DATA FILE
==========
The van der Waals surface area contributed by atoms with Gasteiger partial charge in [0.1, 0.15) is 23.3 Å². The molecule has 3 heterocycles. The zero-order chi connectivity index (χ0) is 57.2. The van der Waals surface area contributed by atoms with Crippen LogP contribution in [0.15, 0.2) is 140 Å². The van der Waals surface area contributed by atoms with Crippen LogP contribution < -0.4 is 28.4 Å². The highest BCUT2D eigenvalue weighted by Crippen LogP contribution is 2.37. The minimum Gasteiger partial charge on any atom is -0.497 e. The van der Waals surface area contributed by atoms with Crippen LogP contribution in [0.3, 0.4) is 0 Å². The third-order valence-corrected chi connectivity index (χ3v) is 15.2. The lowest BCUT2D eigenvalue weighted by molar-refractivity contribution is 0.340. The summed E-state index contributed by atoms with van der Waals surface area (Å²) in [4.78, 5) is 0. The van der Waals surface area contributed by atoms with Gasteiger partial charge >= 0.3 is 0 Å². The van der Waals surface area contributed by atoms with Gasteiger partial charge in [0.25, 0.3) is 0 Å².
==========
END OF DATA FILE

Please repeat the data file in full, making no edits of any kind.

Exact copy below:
The van der Waals surface area contributed by atoms with Gasteiger partial charge in [0.1, 0.15) is 23.3 Å². The molecule has 3 heterocycles. The zero-order chi connectivity index (χ0) is 57.2. The van der Waals surface area contributed by atoms with Crippen LogP contribution in [0.15, 0.2) is 140 Å². The van der Waals surface area contributed by atoms with Crippen LogP contribution < -0.4 is 28.4 Å². The highest BCUT2D eigenvalue weighted by Crippen LogP contribution is 2.37. The minimum Gasteiger partial charge on any atom is -0.497 e. The van der Waals surface area contributed by atoms with Crippen LogP contribution in [0.3, 0.4) is 0 Å². The third-order valence-corrected chi connectivity index (χ3v) is 15.2. The lowest BCUT2D eigenvalue weighted by molar-refractivity contribution is 0.340. The summed E-state index contributed by atoms with van der Waals surface area (Å²) in [4.78, 5) is 0. The van der Waals surface area contributed by atoms with Gasteiger partial charge >= 0.3 is 0 Å². The van der Waals surface area contributed by atoms with Gasteiger partial charge in [0.25, 0.3) is 0 Å².